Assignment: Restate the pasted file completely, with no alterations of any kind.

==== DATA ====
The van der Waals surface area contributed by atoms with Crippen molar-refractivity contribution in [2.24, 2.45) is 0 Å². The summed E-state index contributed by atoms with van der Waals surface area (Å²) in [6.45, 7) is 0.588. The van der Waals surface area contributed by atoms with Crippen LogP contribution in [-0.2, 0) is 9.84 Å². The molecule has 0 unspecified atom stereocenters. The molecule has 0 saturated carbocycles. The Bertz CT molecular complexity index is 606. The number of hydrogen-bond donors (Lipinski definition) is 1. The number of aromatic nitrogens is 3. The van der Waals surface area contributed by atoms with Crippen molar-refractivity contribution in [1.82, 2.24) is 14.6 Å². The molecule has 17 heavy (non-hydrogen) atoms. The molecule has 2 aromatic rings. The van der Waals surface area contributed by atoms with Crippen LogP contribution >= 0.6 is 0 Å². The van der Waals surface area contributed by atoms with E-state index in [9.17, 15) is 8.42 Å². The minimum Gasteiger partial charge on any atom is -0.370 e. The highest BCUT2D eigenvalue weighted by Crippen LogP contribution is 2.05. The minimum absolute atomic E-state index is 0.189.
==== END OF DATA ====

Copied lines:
The van der Waals surface area contributed by atoms with Crippen molar-refractivity contribution in [2.24, 2.45) is 0 Å². The summed E-state index contributed by atoms with van der Waals surface area (Å²) in [6.45, 7) is 0.588. The van der Waals surface area contributed by atoms with Crippen LogP contribution in [-0.2, 0) is 9.84 Å². The molecule has 0 unspecified atom stereocenters. The molecule has 0 saturated carbocycles. The Bertz CT molecular complexity index is 606. The number of hydrogen-bond donors (Lipinski definition) is 1. The number of aromatic nitrogens is 3. The van der Waals surface area contributed by atoms with Crippen molar-refractivity contribution in [1.82, 2.24) is 14.6 Å². The molecule has 17 heavy (non-hydrogen) atoms. The molecule has 2 aromatic rings. The van der Waals surface area contributed by atoms with Crippen LogP contribution >= 0.6 is 0 Å². The van der Waals surface area contributed by atoms with E-state index in [9.17, 15) is 8.42 Å². The minimum Gasteiger partial charge on any atom is -0.370 e. The highest BCUT2D eigenvalue weighted by Crippen LogP contribution is 2.05. The minimum absolute atomic E-state index is 0.189.